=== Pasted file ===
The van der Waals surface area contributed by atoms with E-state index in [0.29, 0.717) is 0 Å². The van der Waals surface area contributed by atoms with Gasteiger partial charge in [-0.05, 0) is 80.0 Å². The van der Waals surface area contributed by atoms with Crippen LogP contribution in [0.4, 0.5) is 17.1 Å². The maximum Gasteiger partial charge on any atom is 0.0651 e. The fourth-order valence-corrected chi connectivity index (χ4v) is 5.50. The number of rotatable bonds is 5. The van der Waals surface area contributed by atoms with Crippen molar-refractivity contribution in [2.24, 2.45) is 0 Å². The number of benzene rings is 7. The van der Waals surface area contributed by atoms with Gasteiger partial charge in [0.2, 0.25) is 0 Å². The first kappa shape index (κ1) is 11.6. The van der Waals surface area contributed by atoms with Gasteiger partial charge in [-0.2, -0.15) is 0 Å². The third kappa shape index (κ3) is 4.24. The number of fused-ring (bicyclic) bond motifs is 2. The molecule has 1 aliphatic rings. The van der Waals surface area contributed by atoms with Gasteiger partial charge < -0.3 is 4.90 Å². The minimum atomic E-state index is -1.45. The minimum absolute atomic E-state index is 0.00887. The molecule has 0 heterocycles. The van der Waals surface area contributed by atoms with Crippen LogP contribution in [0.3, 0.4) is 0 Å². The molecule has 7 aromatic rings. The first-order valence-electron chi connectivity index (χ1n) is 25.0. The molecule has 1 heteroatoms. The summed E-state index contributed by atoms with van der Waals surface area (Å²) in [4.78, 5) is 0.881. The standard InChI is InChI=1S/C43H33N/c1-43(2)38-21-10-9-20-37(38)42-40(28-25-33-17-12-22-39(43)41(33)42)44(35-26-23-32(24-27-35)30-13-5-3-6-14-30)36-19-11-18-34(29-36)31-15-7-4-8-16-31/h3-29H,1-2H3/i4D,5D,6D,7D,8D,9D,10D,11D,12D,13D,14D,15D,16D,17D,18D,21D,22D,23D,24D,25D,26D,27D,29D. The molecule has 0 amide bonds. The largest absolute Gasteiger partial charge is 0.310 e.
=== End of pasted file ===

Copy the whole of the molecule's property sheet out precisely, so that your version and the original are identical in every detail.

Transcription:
The van der Waals surface area contributed by atoms with E-state index in [0.29, 0.717) is 0 Å². The van der Waals surface area contributed by atoms with Gasteiger partial charge in [-0.05, 0) is 80.0 Å². The van der Waals surface area contributed by atoms with Crippen LogP contribution in [0.4, 0.5) is 17.1 Å². The maximum Gasteiger partial charge on any atom is 0.0651 e. The fourth-order valence-corrected chi connectivity index (χ4v) is 5.50. The number of rotatable bonds is 5. The van der Waals surface area contributed by atoms with Crippen molar-refractivity contribution in [2.24, 2.45) is 0 Å². The number of benzene rings is 7. The van der Waals surface area contributed by atoms with Gasteiger partial charge in [0.2, 0.25) is 0 Å². The first kappa shape index (κ1) is 11.6. The van der Waals surface area contributed by atoms with Gasteiger partial charge in [-0.2, -0.15) is 0 Å². The third kappa shape index (κ3) is 4.24. The number of fused-ring (bicyclic) bond motifs is 2. The molecule has 1 aliphatic rings. The van der Waals surface area contributed by atoms with Gasteiger partial charge < -0.3 is 4.90 Å². The minimum atomic E-state index is -1.45. The minimum absolute atomic E-state index is 0.00887. The molecule has 0 heterocycles. The van der Waals surface area contributed by atoms with Crippen LogP contribution in [0.3, 0.4) is 0 Å². The molecule has 7 aromatic rings. The first-order valence-electron chi connectivity index (χ1n) is 25.0. The molecule has 1 heteroatoms. The summed E-state index contributed by atoms with van der Waals surface area (Å²) in [4.78, 5) is 0.881. The standard InChI is InChI=1S/C43H33N/c1-43(2)38-21-10-9-20-37(38)42-40(28-25-33-17-12-22-39(43)41(33)42)44(35-26-23-32(24-27-35)30-13-5-3-6-14-30)36-19-11-18-34(29-36)31-15-7-4-8-16-31/h3-29H,1-2H3/i4D,5D,6D,7D,8D,9D,10D,11D,12D,13D,14D,15D,16D,17D,18D,21D,22D,23D,24D,25D,26D,27D,29D. The molecule has 0 amide bonds. The largest absolute Gasteiger partial charge is 0.310 e.